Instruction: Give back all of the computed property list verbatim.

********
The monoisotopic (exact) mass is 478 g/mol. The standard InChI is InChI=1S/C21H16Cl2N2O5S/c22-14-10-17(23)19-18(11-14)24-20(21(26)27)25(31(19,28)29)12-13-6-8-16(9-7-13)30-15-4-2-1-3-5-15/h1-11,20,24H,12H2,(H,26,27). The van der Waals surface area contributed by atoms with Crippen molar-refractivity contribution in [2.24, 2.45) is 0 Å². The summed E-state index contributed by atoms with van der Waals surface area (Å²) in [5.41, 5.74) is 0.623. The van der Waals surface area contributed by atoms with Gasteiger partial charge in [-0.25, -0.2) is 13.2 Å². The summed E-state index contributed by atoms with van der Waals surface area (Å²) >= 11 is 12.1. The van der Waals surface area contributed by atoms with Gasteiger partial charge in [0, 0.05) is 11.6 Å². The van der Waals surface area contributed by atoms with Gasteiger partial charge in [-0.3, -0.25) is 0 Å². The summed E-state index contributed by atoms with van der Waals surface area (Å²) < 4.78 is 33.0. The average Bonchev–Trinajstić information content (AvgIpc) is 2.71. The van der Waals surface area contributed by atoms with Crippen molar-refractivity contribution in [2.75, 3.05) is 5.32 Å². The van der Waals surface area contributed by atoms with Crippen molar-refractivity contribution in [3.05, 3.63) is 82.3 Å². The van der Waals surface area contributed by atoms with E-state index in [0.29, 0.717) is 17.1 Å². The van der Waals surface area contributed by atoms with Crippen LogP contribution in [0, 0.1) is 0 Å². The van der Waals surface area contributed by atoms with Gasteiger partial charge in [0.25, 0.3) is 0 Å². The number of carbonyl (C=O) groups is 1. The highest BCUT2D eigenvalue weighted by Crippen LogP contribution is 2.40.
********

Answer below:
The monoisotopic (exact) mass is 478 g/mol. The standard InChI is InChI=1S/C21H16Cl2N2O5S/c22-14-10-17(23)19-18(11-14)24-20(21(26)27)25(31(19,28)29)12-13-6-8-16(9-7-13)30-15-4-2-1-3-5-15/h1-11,20,24H,12H2,(H,26,27). The van der Waals surface area contributed by atoms with Crippen molar-refractivity contribution in [2.24, 2.45) is 0 Å². The summed E-state index contributed by atoms with van der Waals surface area (Å²) in [5.41, 5.74) is 0.623. The van der Waals surface area contributed by atoms with Gasteiger partial charge in [-0.25, -0.2) is 13.2 Å². The summed E-state index contributed by atoms with van der Waals surface area (Å²) >= 11 is 12.1. The van der Waals surface area contributed by atoms with Gasteiger partial charge in [0, 0.05) is 11.6 Å². The van der Waals surface area contributed by atoms with Gasteiger partial charge in [-0.3, -0.25) is 0 Å². The summed E-state index contributed by atoms with van der Waals surface area (Å²) < 4.78 is 33.0. The average Bonchev–Trinajstić information content (AvgIpc) is 2.71. The van der Waals surface area contributed by atoms with Crippen molar-refractivity contribution in [2.75, 3.05) is 5.32 Å². The van der Waals surface area contributed by atoms with Crippen molar-refractivity contribution in [3.05, 3.63) is 82.3 Å². The van der Waals surface area contributed by atoms with E-state index in [0.29, 0.717) is 17.1 Å². The van der Waals surface area contributed by atoms with Crippen LogP contribution in [0, 0.1) is 0 Å². The van der Waals surface area contributed by atoms with Gasteiger partial charge in [0.25, 0.3) is 0 Å². The number of carbonyl (C=O) groups is 1. The highest BCUT2D eigenvalue weighted by Crippen LogP contribution is 2.40.